January 26, 2013 at 9:01 pm #19665
In Objectivist philosophy, it is in one’s best interest to do what best benefits oneself. Going by that logic, if one takes action in his own self interest and hurts another doing so, would that still stay true to Objectivist theory?January 27, 2013 at 10:56 pm #19666jerry3643Member
Does one benefit themself by being known or viewed by others as dishonest, a liar, or immoral in other ways verses someone who consistently attempts to be honorable?January 28, 2013 at 6:45 am #19667
That may be true but Objectivism says that you have to live life for yourself and not for others, therefore there would be no point in worrying about what others think of you.January 29, 2013 at 12:54 am #19668maester_millerParticipant
Not true, because what others think of you will greatly affect how you are able to live your life.
If you are well known to be a thief or a murderer or other such things, it is likely that nobody will be willing to trade with you, with the possible exception of other thieves and murderers. Doesn’t sound like a very pleasant life to me.
Also, I’m no expert on objectivism, but I have read Atlas Shrugged and the characters did not seem to hesitate to use violence in self-defense. If you attempted to assault or steal from an objectivist, they would likely defend themselves and their property against you.January 29, 2013 at 2:33 pm #19669
I couldn’t agree with you more. Our reputations certainly affect our lives. Howard Roark, the main charachter of The Fountainhead, who tipifies Objectivism, Numerously hurts his own reputation because he is unwilling to care about his image. He is rather focused on his own desires and goals.January 29, 2013 at 5:35 pm #19670
The premise that you start with here that:
“it is in one’s best interest to do what best benefits oneself.”
is false, or at least incomplete.
One can act according to one’s best interest only so long as you do not effect violence or threat of violence upon another in doing so. This qualification is an essential part of rational self interest.
If you think about it, a society in which everyone is free to commit acts of aggression against each other in pursuit of self interest makes life safe for no-one in the community. Therefore a complete ability to act in self-interest without the boundary of the non-aggression principle is, in fact, not in one’s self interest.January 29, 2013 at 10:11 pm #19671
I definately don’t condone a society in which everyone is free to commit acts of
aggression, I just see a minor flaw in Objectivism. Here’s a scenario: You are a cashier and a customer accidentally hands you an additional 20 dollars. What would Rand do? Take the money,keep your mouth shut, and make 20 bucks, while being dishonest, or give it back having not taken advantage of the situation and not benefitting
yourself.January 30, 2013 at 12:50 am #19672
Taking the 20 bucks without receiving an agreed upon good at an agreed price would be considered theft or at least expropriation and as such would not be consistent with the morality of rational self interest.
The fact of the matter is that the 20 bucks are the property of the customer and represents the portion of labor or investment that the customer engaged in in order to produce it. Keeping it without the knowledge or consent of the customer is the very definition of looting – just done so without the helpful force of government.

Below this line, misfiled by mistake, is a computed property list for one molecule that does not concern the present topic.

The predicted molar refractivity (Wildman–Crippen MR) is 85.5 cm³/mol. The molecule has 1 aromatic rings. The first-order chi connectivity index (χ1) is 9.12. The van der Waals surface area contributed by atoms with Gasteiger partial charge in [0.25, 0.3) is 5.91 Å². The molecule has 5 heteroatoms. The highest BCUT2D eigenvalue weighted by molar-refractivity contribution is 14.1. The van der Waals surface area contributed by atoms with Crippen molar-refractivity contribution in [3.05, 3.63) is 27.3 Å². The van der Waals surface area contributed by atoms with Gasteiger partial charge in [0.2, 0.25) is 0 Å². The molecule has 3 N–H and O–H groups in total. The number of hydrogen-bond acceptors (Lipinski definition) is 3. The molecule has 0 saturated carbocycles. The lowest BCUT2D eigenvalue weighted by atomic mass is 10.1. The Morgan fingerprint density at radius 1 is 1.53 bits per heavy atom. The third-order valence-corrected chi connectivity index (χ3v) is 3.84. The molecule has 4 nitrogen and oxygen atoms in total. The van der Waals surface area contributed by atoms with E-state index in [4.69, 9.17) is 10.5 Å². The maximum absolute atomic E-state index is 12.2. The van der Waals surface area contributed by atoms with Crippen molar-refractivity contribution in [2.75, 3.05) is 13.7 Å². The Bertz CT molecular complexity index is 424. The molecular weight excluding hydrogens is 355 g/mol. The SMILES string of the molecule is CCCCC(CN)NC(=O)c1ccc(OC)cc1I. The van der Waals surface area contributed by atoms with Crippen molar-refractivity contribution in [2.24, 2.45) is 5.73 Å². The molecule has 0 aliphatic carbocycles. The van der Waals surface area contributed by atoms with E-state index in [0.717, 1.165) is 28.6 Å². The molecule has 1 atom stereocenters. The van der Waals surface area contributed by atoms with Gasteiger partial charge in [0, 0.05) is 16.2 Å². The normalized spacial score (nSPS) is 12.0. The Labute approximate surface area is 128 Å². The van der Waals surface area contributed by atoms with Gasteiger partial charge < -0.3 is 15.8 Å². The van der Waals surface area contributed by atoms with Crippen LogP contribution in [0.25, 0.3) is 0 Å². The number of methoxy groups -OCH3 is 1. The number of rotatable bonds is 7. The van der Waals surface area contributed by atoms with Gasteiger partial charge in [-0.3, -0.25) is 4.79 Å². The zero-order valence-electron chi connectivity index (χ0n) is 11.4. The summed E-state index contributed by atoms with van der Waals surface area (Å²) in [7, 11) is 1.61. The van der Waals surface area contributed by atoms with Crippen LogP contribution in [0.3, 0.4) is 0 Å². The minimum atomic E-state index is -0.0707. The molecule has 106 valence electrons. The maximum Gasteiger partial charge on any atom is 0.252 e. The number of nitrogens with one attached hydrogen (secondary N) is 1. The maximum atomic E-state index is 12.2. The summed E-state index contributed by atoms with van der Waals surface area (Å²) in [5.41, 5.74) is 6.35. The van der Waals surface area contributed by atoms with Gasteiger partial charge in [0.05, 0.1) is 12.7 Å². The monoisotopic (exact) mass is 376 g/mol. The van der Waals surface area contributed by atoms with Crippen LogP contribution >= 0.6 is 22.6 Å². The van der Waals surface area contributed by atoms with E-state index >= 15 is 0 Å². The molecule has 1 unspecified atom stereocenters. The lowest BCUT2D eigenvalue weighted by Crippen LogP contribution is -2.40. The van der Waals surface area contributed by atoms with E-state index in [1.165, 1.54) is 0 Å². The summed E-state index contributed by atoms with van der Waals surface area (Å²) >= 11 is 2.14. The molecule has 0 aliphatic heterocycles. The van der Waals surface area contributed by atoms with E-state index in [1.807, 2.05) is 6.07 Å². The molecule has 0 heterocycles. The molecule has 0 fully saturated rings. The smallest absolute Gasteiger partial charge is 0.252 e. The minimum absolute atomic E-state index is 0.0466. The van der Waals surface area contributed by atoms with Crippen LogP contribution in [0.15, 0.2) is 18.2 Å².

Honesty is actually a key and important part of rational self interest. Do not fall into the trap that many people do of assuming that rational self interest means that you do anything that favors yourself – even at the expense of others. That is NOT rational self interest or objectivism. Selfishness as Rand defined it is different from the conventional definition of the term – there are specific limits summed up in the non-agression principle.
There are no instances that I can think of where you could describe a deceitful or treacherous or villainous act as being consistent with Objectivism. There will always be a root of force or aggression which renders the act inconsistent with rational self interest.January 30, 2013 at 9:45 am #19673
Thanks for the answer. The only situation that I can think of like that would be a criminal who is questioned by police and given the option to rat someone out in return for a dropped charge. If you follow football a famous instance of this is the case of Ray Lewis, who was charged with murder and ratted his closest friends out so he could get off. As a result, he was acquitted and they served time. He later compensated them
With money, not that that justifies his actions.January 30, 2013 at 4:08 pm #19674
You bring up an interesting case – my take on that would be that if a criminal is caught and subject to the penalty of the law, then so far as the law is just, they are correctly subject to the punishment as the government has a just claim on them which should be proportionate to the crime. If, however, the government can see a means to bring a greater degree of justice by offering clemency to the first criminal in exchange for cooperation in capturing other criminals who represent a greater quantitative or qualitative ‘evil’ then that is a form of exchange which is not inconsistent with the idea of rational self interest.
It does put some mixed incentives into play which murkey the water a bit – I have heard of DA’s proposing much more serious sentences as a threat to the criminal in an effort to coerce them into cooperation. To the extent that there is an element of coercion involved, it cannot be considered a voluntary action. As the criminal is already subject to justice based on their prior actions, any negotiation that they engage in is not your standard voluntary fare.January 30, 2013 at 10:28 pm #19675msickmeierMember
I think you made some great points there JStreeter.
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